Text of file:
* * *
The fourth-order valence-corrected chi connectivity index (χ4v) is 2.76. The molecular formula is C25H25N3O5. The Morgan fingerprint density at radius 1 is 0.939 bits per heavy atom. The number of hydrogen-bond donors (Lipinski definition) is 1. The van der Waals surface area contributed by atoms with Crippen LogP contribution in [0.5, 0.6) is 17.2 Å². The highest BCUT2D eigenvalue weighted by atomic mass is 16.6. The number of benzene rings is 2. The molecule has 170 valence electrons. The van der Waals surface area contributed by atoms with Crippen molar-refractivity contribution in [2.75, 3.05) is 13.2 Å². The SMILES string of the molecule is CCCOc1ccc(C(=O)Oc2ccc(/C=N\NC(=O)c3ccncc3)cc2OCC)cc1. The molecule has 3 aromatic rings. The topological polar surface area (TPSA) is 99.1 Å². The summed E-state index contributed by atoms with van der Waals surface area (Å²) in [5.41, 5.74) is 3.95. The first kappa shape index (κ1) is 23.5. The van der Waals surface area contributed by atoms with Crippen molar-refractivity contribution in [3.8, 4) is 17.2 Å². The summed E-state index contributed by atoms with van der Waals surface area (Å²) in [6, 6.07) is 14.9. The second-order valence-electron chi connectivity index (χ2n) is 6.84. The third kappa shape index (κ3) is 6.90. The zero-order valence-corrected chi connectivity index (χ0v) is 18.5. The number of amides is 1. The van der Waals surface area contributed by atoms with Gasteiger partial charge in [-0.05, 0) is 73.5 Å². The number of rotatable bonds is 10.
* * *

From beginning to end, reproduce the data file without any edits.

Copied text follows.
The fourth-order valence-corrected chi connectivity index (χ4v) is 2.76. The molecular formula is C25H25N3O5. The Morgan fingerprint density at radius 1 is 0.939 bits per heavy atom. The number of hydrogen-bond donors (Lipinski definition) is 1. The van der Waals surface area contributed by atoms with Crippen LogP contribution in [0.5, 0.6) is 17.2 Å². The highest BCUT2D eigenvalue weighted by atomic mass is 16.6. The number of benzene rings is 2. The molecule has 170 valence electrons. The van der Waals surface area contributed by atoms with Crippen molar-refractivity contribution in [2.75, 3.05) is 13.2 Å². The SMILES string of the molecule is CCCOc1ccc(C(=O)Oc2ccc(/C=N\NC(=O)c3ccncc3)cc2OCC)cc1. The molecule has 3 aromatic rings. The topological polar surface area (TPSA) is 99.1 Å². The summed E-state index contributed by atoms with van der Waals surface area (Å²) in [5.41, 5.74) is 3.95. The first kappa shape index (κ1) is 23.5. The van der Waals surface area contributed by atoms with Crippen molar-refractivity contribution in [3.8, 4) is 17.2 Å². The summed E-state index contributed by atoms with van der Waals surface area (Å²) in [6, 6.07) is 14.9. The second-order valence-electron chi connectivity index (χ2n) is 6.84. The third kappa shape index (κ3) is 6.90. The zero-order valence-corrected chi connectivity index (χ0v) is 18.5. The number of amides is 1. The van der Waals surface area contributed by atoms with Gasteiger partial charge in [-0.05, 0) is 73.5 Å². The number of rotatable bonds is 10.